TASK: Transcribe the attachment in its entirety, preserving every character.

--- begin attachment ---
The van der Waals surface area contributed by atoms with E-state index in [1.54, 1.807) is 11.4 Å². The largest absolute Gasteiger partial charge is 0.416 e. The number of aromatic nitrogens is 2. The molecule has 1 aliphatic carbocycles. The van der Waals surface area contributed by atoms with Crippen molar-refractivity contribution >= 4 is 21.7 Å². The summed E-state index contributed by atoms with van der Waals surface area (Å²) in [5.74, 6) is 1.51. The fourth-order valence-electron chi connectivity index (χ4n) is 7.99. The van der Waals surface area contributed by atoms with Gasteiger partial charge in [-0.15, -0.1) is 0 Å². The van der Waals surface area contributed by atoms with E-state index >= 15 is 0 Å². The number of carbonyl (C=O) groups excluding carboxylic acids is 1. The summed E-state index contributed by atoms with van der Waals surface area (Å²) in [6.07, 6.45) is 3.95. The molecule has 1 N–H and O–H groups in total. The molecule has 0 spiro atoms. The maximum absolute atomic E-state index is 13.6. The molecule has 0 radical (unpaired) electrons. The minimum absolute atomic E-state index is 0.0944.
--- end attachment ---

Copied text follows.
The van der Waals surface area contributed by atoms with E-state index in [1.54, 1.807) is 11.4 Å². The largest absolute Gasteiger partial charge is 0.416 e. The number of aromatic nitrogens is 2. The molecule has 1 aliphatic carbocycles. The van der Waals surface area contributed by atoms with Crippen molar-refractivity contribution >= 4 is 21.7 Å². The summed E-state index contributed by atoms with van der Waals surface area (Å²) in [5.74, 6) is 1.51. The fourth-order valence-electron chi connectivity index (χ4n) is 7.99. The van der Waals surface area contributed by atoms with Gasteiger partial charge in [-0.15, -0.1) is 0 Å². The van der Waals surface area contributed by atoms with E-state index >= 15 is 0 Å². The number of carbonyl (C=O) groups excluding carboxylic acids is 1. The summed E-state index contributed by atoms with van der Waals surface area (Å²) in [6.07, 6.45) is 3.95. The molecule has 1 N–H and O–H groups in total. The molecule has 0 spiro atoms. The maximum absolute atomic E-state index is 13.6. The molecule has 0 radical (unpaired) electrons. The minimum absolute atomic E-state index is 0.0944.